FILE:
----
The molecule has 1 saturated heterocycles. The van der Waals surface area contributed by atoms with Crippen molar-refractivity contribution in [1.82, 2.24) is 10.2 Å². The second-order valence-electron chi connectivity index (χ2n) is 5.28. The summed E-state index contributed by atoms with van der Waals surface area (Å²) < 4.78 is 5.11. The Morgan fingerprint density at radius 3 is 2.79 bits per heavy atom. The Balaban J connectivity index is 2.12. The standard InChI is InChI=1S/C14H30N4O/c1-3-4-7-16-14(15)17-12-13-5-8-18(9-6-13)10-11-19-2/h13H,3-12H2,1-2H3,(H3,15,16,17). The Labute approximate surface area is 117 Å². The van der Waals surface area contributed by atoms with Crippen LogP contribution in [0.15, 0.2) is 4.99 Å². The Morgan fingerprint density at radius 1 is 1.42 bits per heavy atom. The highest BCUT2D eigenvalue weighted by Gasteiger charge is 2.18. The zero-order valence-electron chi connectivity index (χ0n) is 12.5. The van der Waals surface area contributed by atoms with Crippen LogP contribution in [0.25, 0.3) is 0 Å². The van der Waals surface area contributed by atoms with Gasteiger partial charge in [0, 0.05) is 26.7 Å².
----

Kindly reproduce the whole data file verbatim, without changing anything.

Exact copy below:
The molecule has 1 saturated heterocycles. The van der Waals surface area contributed by atoms with Crippen molar-refractivity contribution in [1.82, 2.24) is 10.2 Å². The second-order valence-electron chi connectivity index (χ2n) is 5.28. The summed E-state index contributed by atoms with van der Waals surface area (Å²) < 4.78 is 5.11. The Morgan fingerprint density at radius 3 is 2.79 bits per heavy atom. The Balaban J connectivity index is 2.12. The standard InChI is InChI=1S/C14H30N4O/c1-3-4-7-16-14(15)17-12-13-5-8-18(9-6-13)10-11-19-2/h13H,3-12H2,1-2H3,(H3,15,16,17). The Labute approximate surface area is 117 Å². The van der Waals surface area contributed by atoms with Crippen LogP contribution in [0.15, 0.2) is 4.99 Å². The Morgan fingerprint density at radius 1 is 1.42 bits per heavy atom. The highest BCUT2D eigenvalue weighted by Gasteiger charge is 2.18. The zero-order valence-electron chi connectivity index (χ0n) is 12.5. The van der Waals surface area contributed by atoms with Crippen LogP contribution in [0.25, 0.3) is 0 Å². The van der Waals surface area contributed by atoms with Gasteiger partial charge in [0, 0.05) is 26.7 Å².